What’s a hash function?

A hash function takes an input value (for instance, a string) and returns a fixed-length value. An ideal hash function has the following properties:

  • it is very fast
  • it can return an enormous range of hash values
  • it generates a unique hash for every unique input (no collisions)
  • it generates dissimilar hash values for similar input values
  • generated hash values have no discernable pattern in their distribution

No ideal hash function exists, of course, but each aims to operate as close to the ideal as possible. Given that (most) hash functions return fixed-length values and the range of values is therefore constrained, that constraint can practically be ignored. The number of possible values that can be returned by a 256-bit hash function, for instance, is roughly the same as the number of atoms in the universe.

Ideally, a hash function returns practically no collisions – that is to say, no two different inputs generate the same hash value. This is particularly important for cryptographic hash functions: hash collisions are considered a vulnerability.

Finally, a hash function should generate unpredictably different hash values for any input value. For example, take the following two very similar sentences:

1. "The quick brown fox."
2. "The quick brown fax."

We can compare the MD5 hash values generated from each of the two sentences:

1. 2e87284d245c2aae1c74fa4c50a74c77
2. c17b6e9b160cda0cf583e89ec7b7fc22

Two very dissimilar hashes were generated for two similar sentences, which is a property useful both for validation and cryptography. This is a corollary of distribution: the hash values of all inputs should be spread evenly and unpredictably across the whole range of possible hash values.

Common hash functions

There are several hash functions that are widely used. All were designed by mathematicians and computer scientists. Over the course of further research, some have been shown to have weaknesses, though all are considered good enough for noncryptographic applications.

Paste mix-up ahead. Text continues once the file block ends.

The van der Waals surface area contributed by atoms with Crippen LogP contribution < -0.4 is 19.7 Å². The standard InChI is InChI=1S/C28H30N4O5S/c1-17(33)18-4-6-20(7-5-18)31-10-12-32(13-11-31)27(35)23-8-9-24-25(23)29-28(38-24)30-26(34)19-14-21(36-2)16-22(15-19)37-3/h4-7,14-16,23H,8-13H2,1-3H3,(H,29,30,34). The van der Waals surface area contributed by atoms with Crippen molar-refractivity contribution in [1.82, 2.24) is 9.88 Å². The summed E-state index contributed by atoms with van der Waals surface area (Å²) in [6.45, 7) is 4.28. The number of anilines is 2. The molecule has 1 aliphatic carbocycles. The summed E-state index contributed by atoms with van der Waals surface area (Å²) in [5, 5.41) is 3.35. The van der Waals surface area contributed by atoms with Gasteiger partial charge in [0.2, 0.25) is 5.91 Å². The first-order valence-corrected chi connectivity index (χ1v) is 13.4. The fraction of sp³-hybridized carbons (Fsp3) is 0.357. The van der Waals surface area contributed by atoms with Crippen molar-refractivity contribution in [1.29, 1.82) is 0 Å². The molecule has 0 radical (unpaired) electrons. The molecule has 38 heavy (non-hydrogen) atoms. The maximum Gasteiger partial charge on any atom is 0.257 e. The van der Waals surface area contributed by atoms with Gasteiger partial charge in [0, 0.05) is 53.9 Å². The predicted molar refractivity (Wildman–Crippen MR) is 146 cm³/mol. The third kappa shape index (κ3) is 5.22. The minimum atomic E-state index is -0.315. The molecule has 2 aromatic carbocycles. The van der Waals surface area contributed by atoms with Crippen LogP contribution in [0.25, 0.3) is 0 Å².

The MD5 hash function produces a 128-bit hash value. It was designed for use in cryptography, but vulnerabilities were discovered over the course of time, so it is no longer recommended for that purpose. However, it is still used for database partitioning and computing checksums to validate files transfers.


SHA stands for Secure Hash Algorithm. The first version of the algorithm was SHA-1, and was later followed by SHA-2 (see below).

Whereas MD5 produces a 128-bit hash, SHA1 generates 160-bit hash (20 bytes). In hexadecimal format, it is an integer 40 digits long. Like MD5, it was designed for cryptology applications but was soon found to have vulnerabilities also. As of today, it is no longer considered to be any less resistant to attack than MD5.


The second version of SHA, called SHA-2, has many variants. Probably the one most commonly used is SHA-256, which the National Institute of Standards and Technology (NIST) recommends using instead of MD5 or SHA-1.

The SHA-256 algorithm returns the hash value of 256-bits or 64 hexadecimal digits. While not quite perfect, current research indicates it is considerably more secure than either MD5 or SHA-1.

Performance-wise, an SHA-256 hash is about 20-30% slower to calculate than either MD5 or SHA-1 hashes.


This hash method was developed in late 2015 and has not seen widespread use yet. Its algorithm is unrelated to the one used by its predecessor, SHA-2.

The SHA3-256 algorithm is a variant with equivalent applicability to that of the earlier SHA-256, with the former taking slightly longer to calculate than the later.

Using Hash Values for Validation

A typical use of hash functions is to perform validation checks. One frequent usage is the validation of compressed collections of files, such as .zip or .tar archive files.

Given an archive and its expected hash value (commonly referred to as a checksum), you can perform your own hash calculation to validate that the archive you received is complete and uncorrupted.

For instance, I can generate an MD5 checksum for a tar file in Unix using the following piped commands:

tar cf - files | tee tarfile.tar | md5sum -

To get the MD5 hash for a file in Windows, use the Get-FileHash PowerShell command:

Get-FileHash tarfile.tar -Algorithm MD5

The generated checksum can be posted on the download site, next to the archive download link. The receiver, once they have downloaded the archive, can validate that it came across correctly by running the following command:

echo '2e87284d245c2aae1c74fa4c50a74c77 tarfile.tar' | md5sum -c

where 2e87284d245c2aae1c74fa4c50a74c77 is the generated checksum that was posted. Successful execution of the above command will generate an OK status like this:

echo '2e87284d245c2aae1c74fa4c50a74c77 tarfile.tar' | md5sum -ctarfile.tar: OK